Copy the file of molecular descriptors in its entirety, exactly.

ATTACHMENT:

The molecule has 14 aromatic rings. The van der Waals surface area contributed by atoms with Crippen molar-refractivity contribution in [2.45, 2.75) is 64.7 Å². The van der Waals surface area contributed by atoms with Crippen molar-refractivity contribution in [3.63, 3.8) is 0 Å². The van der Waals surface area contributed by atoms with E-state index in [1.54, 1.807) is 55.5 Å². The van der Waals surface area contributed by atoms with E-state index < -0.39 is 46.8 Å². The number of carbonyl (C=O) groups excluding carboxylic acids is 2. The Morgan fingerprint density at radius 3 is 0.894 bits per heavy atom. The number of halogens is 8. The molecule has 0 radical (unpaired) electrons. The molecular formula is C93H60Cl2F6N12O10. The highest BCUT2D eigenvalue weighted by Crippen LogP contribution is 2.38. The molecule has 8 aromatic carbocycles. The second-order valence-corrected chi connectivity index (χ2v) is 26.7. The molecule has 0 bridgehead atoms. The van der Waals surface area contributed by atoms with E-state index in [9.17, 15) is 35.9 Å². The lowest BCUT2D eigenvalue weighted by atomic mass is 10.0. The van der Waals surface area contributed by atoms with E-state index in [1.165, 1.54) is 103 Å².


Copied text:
The molecule has 14 aromatic rings. The van der Waals surface area contributed by atoms with Crippen molar-refractivity contribution in [2.45, 2.75) is 64.7 Å². The van der Waals surface area contributed by atoms with Crippen molar-refractivity contribution in [3.63, 3.8) is 0 Å². The van der Waals surface area contributed by atoms with E-state index in [1.54, 1.807) is 55.5 Å². The van der Waals surface area contributed by atoms with E-state index < -0.39 is 46.8 Å². The number of carbonyl (C=O) groups excluding carboxylic acids is 2. The Morgan fingerprint density at radius 3 is 0.894 bits per heavy atom. The number of halogens is 8. The molecule has 0 radical (unpaired) electrons. The molecular formula is C93H60Cl2F6N12O10. The highest BCUT2D eigenvalue weighted by Crippen LogP contribution is 2.38. The molecule has 8 aromatic carbocycles. The second-order valence-corrected chi connectivity index (χ2v) is 26.7. The molecule has 0 bridgehead atoms. The van der Waals surface area contributed by atoms with E-state index in [9.17, 15) is 35.9 Å². The lowest BCUT2D eigenvalue weighted by atomic mass is 10.0. The van der Waals surface area contributed by atoms with E-state index in [1.165, 1.54) is 103 Å².